QUESTION: I have been reviewing the content for use in some Urban Planning work by our planners and I have a question about the below graphic which is not part of any of the datasets.  Were these all in Revit?  The bottom one looks like a rendering while the left one looks like Revit with some transparency added.  The left one is very pleasing with a kind of sketchy feeling. Is it two view composited, one with linework only and another with shading or real colors?

ANSWER: You are correct that the bottom image is the only one in the entire presentation that was rendered.  The left image that you are refering to is just one image with the obstructing buildings being ghosted.  I appologize for the file not being in the dataset but here is a link to it:

OTHER QUESTIONS: If I missed an email or comment please let me know and I will get back to you.


Other materials can be found here:

Handout -

Powerpoint -

Dataset -


Handout (Mirror Site) -
Powerpoint (Mirror Site) - 

If you want to help provide feedback on the next generation of software.  Sign up to be part of our feedback community at:


Live Buildings Announcing Feedback Community

As you probably know, I joined DS Solidworks to work on their AEC product development which is known as Live Buildings.  Having recently been in the AEC field myself, I understand how the process of developing projects from inception through completion is done.  I also know that each firm and company is different and there are many ways to do similar tasks with even more ways of producing the deliverables.  Different needs from software are required based on project type, project size, services delivered, regional requirements and many other variables.

I want to offer a unique opportunity to everyone in the industry.  This opportunity is to help shape software through your feedback.  Typically, software is developed, sold and then you may be asked for feedback on how to alter what has already been created to better align with your process.  Those who developed the software are invested in what they spent time creating and many times the tools are difficult to change.  I would rather help provide the industry with actual solutions based on your needs before it is difficult to change.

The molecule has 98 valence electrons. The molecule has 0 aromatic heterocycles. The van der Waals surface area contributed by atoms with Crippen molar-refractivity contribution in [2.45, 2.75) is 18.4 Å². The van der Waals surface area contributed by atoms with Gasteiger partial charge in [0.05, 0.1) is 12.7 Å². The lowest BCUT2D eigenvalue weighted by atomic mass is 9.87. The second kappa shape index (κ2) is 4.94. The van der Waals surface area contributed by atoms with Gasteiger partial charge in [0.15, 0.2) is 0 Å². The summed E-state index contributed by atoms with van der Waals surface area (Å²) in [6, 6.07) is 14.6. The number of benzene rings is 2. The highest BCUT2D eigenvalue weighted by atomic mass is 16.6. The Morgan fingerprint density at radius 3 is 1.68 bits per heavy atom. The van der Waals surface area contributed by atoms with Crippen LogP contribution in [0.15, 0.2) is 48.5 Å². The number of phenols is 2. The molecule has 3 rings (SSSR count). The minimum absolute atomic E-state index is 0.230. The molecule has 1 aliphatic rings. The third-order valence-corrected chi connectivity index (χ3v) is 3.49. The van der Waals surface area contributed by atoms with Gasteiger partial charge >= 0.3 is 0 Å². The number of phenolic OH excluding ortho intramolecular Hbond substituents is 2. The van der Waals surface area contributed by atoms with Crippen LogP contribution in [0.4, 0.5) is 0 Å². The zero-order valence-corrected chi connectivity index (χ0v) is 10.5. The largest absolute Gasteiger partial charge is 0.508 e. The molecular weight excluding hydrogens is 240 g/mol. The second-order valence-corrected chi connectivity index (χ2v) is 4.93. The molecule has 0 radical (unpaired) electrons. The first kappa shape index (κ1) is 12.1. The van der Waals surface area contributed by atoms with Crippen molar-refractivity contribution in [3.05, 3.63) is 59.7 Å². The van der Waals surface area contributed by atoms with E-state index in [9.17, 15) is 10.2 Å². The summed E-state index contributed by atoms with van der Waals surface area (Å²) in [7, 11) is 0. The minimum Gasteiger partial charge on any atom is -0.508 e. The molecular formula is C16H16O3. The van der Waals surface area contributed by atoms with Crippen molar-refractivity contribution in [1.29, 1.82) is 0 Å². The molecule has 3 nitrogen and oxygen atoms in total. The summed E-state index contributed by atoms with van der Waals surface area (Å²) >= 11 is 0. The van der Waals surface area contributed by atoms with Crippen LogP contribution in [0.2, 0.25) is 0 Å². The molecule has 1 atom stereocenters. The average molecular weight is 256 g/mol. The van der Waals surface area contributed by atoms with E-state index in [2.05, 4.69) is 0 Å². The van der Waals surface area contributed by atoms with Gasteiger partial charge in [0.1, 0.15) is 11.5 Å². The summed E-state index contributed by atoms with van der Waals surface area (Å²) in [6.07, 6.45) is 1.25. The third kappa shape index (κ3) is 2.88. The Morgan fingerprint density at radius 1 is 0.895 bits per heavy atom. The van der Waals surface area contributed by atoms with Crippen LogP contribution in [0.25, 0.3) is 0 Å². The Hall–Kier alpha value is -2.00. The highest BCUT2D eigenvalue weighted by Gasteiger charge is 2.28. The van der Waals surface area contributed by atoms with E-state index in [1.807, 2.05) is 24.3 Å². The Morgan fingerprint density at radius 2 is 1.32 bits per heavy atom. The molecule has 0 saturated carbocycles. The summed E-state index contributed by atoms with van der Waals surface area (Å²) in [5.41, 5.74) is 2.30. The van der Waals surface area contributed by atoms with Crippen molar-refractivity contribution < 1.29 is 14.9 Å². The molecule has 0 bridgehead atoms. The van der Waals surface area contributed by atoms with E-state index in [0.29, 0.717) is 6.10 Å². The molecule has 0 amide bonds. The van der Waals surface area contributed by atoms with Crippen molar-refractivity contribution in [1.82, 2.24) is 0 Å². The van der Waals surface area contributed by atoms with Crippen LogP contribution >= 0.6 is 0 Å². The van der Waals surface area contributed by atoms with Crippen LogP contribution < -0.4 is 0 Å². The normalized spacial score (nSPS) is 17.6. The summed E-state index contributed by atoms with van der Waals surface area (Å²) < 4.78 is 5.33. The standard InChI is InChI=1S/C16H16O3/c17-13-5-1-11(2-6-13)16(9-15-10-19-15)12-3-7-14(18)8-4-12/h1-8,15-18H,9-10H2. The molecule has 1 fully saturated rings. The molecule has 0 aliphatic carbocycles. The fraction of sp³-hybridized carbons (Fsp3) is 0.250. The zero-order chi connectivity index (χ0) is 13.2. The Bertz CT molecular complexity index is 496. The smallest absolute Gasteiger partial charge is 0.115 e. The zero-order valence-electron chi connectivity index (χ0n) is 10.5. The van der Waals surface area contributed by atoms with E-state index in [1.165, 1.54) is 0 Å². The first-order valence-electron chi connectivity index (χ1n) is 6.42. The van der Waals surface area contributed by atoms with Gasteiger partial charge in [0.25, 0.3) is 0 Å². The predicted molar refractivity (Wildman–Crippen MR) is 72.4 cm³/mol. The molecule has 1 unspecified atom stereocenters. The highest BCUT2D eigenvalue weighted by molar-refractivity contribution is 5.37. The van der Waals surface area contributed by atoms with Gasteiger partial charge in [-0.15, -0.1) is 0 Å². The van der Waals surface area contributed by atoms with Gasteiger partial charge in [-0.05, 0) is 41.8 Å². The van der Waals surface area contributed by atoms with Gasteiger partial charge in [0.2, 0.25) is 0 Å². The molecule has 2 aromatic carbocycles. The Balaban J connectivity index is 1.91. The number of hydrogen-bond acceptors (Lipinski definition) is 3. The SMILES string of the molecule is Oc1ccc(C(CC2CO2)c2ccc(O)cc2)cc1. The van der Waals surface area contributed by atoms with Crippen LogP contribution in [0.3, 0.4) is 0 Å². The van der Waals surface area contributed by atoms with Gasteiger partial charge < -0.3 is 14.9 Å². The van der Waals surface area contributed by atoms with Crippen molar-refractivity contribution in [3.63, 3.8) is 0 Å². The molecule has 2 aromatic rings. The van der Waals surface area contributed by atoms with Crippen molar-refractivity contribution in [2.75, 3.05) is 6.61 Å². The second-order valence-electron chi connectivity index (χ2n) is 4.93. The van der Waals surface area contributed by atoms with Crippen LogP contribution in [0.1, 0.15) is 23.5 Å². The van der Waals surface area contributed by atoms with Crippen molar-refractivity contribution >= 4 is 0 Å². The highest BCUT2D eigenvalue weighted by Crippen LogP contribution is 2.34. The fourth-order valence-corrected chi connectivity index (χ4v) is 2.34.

That is where your feedback is important.  Without it, we would create solutions for a few rather than the masses.  When you sign-up for our Feedback Community you will be able to help influence decisions on development through your responses.  I look forward to collaborating with you.

You can sign-up here:

Also follow us on Twitter @LiveBuildings and Linkedin


Revit Presentation Graphics That "POP"

Last week I presented at Autodesk University for possibly my last time due to my new position.  Even though it might be the last for me, David Light and I brought our “A” game and knocked it out of the park.  With our passion for graphics and the role graphics should have in the architectural process, we split up the session into two parts.  The first part was David Light showing what Revit can do OOTB (Marketed Processes) and what everyone should be doing at a minimum along with some tips and tricks.


With that as a base, the second part was on my research over the last year on presentation graphics that can be seen on the daily postings on the Archdaily website.  I kept a feed and would grab each image that I deemed as an intriguing graphic.

From that research, I determined that the current graphics used in presentations included life/feeling while at the same time having simplicity/focus.  From this research, I explored ways of adding life and feeling through new custom built content within Revit.  At the same time, I struggled with how to add the simplicity and focus within the limitations of the visibility graphics controls and that led me to filters which have an immense amount of control ability.  My hope was that this research and testing would reduce the need to go to multiple other software packages to get a graphical “feel” because it was believed that it could not be done within Revit.  The more software packages used for one portion of the process greatly increases the disconnect and rework in each package while reducing the time you can spend designing since all the time is spent coordinating software. 

While you wait for the recording to be published by Autodesk University, grab our presentation, handout and the dataset which includes numerous examples of entourage, analysis, annotation, site and other content as well as hours of fun deconstructing the settings to work them into your office’s best practices.  Enjoy and let me know what you think…

Handout -

Powerpoint -

Dataset -